Yaya Toure and Michael Essien both reached the pinnacle of the European game during their storied club careers, with the former winning the Champions League with Barcelona and the latter with Chelsea.
They’re both former Premier League winners, and each are among their nation’s greatest ever players.
However, only one of them can reach the final four of the African Legends Cup of Nations…who’s it going to be?
Toure endured regular disappointment at the Africa Cup of Nations; his first five appearances all ended in disappointment—although he did reach the final twice.
However, Herve Renard’s arrival as Elephants’ head coach in 2014 changed the West Africans’ fortunes, and Yaya was a key man in the Ivorians’ success against Ghana in 2015.
Yaya also featured on the grandest stage of all three times, although the Elephants never advanced to the Round of 16, which must surely represent one of his career regrets.
Essien also endured some near misses during his career, only featuring in three Afcons—largely due to injury—despite being part of a fine Ghanaian generation.
He reached the final in 2010, but fell short against Egypt, and while he was part of the Ghana side that reached the Last 16 of the 2006 World Cup, injury denied him the chance to participate in the run to the quarter-finals four years later.
These two are serial winners at club level.
Toure was a European champion with Barcelona—despite being asked to play as a centre-back in the final against Manchester United—and won two La Ligas and two Premier Leagues as an important figure with two exceptional club sides.
He also won major domestic cup honours with both Barca and Manchester City, and was a key protagonist in their FA Cup success of 2011, scoring the winner in both the semi-final and the final as the Sky Blues ended their 35-year wait for a major trophy.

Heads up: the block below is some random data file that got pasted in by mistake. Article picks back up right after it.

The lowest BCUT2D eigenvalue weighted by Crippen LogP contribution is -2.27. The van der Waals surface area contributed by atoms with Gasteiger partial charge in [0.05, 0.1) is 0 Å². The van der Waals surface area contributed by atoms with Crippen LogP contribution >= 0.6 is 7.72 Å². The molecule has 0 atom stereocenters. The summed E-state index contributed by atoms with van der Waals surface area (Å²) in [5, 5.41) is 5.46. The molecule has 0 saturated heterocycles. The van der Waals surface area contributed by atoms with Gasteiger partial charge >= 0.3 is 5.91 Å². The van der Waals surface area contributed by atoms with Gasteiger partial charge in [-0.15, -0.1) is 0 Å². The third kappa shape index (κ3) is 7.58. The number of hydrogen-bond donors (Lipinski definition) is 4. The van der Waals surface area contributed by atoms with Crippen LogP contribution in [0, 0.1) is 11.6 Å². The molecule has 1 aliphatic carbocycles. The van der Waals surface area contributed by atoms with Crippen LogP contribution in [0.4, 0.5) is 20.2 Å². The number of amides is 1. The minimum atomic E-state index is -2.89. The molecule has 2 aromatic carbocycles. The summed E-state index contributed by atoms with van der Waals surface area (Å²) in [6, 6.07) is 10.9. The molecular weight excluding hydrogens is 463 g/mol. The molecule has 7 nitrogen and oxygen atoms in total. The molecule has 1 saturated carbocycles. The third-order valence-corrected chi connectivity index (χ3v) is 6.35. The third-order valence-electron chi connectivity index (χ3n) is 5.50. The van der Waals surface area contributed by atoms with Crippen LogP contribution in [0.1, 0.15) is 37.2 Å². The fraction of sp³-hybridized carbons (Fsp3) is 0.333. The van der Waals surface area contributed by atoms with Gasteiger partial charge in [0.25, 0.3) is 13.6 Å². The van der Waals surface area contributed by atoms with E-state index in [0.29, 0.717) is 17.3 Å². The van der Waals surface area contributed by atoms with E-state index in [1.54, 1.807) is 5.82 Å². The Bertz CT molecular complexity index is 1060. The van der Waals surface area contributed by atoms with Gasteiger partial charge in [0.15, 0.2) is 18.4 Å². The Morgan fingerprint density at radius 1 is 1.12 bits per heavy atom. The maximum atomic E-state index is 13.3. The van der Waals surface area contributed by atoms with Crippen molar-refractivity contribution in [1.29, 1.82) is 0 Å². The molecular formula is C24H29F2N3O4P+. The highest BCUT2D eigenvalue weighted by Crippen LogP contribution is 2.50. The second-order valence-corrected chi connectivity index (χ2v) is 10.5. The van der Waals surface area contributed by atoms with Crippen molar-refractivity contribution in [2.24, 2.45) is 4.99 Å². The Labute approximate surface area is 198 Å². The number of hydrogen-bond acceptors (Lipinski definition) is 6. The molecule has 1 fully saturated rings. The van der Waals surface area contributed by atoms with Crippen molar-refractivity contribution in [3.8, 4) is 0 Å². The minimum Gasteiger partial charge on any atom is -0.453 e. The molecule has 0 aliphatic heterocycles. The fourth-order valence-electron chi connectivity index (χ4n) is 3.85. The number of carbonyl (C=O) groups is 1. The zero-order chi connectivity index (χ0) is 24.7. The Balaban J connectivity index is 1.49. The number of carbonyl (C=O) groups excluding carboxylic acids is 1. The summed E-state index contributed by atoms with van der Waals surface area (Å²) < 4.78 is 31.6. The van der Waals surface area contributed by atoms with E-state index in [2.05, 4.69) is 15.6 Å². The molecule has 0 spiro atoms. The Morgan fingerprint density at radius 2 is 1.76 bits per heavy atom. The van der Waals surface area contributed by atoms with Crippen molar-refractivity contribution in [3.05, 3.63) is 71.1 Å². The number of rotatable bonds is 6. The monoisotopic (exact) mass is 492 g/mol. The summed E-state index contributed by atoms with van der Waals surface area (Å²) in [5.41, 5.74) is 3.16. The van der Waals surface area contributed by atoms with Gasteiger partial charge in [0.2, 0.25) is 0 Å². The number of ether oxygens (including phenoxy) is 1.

It was the victory that set City on their way to becoming the modern super club they are today.
Essien was twice a Prem champion—matching Yaya’s achievement—and also clinched Ligue 1 twice with Olympique Lyonnais, emulating the Ivorian’s return with Barca.
He also won three FA Cups and the UCL in 2012, although he was an unused substitute in the final. By this point, injuries had limited The Bison’s contribution, and it’s worth noting that in Chelsea’s victorious 2010-11 season, he managed just 11 appearances.
Toure makes more ground on Essien here, winning this category by seven points.
He’s a four-time African Footballer of the Year—nobody has won the award on more occasions—and also made the podium once more.
He also received votes in the Ballon d’Or in five separate seasons, demonstrating his consistency at the highest level, and no one has made the Caf Team of the Year more times than Toure (seven).
Essien never clinched the Caf award, although he did make the podium five times and clinched the BBC African Footballer of the Year award.
The midfielder was Ligue 1 Player of the Year for 2005, only the third African player after Ali Benarbia and Didier Drogba to win the award, and was named in Caf’s Team of the Year on four occasions.
There are no question marks about Toure’s ability to settle games at the highest level, with some arguing that he deserved to win the PWA Player of the Year award ahead of Luis Suarez in 2014.
Here was a player who decided the biggest games and who could dominate the most high-profile matches, with his exceptional performance in the 2011 FA Cup semi-final victory over United an ideal example.
On this occasion, his physicality, dynamism and relentlessness in the heart of the park proved too much for Michael Carrick and Paul Scholes, two fine performers themselves.
Toure is, along with Frank Lampard, one of only two central midfielders to have hit the 20-goal mark in a Premier League season, and will be remembered as one of Africa’s most talented players.
In his prime, before injury struck, Essien was a complete central midfielder.
He could tackle, he could drive forward with the ball at his feet, he could pass, and, on occasion, would weight in with a goal or two.
His strength, energy and determination were all key attributes, and Essien was intelligent enough, and versatile enough, to be drafted into a right-back role when required.
The Bison was twice signed by Jose Mourinho, who he refers to as Daddy, and could have had an even higher score here had injury not intervened.
While Essien’s score of 58 has been enough to take him to the Alcon quarter-finals, he’s been comfortably outgunned by Yaya here, who advances with a 20-point margin.
Of course, the great caveat of Essien’s career is injuries, and had he maintained his pre-2007-08 trajectory, he would surely have scored much higher than he ultimately did.
Even though he would later get his hands on the Champions League, it was as a peripheral figure, and missing out on Ghana’s run at the 2010 World Cup must have been one of the bitterest moments for a player who endured his fair share of misfortune.
Yaya advances after a clean sweep across all categories, but can he now make the final?
Essien 58 Yaya: 78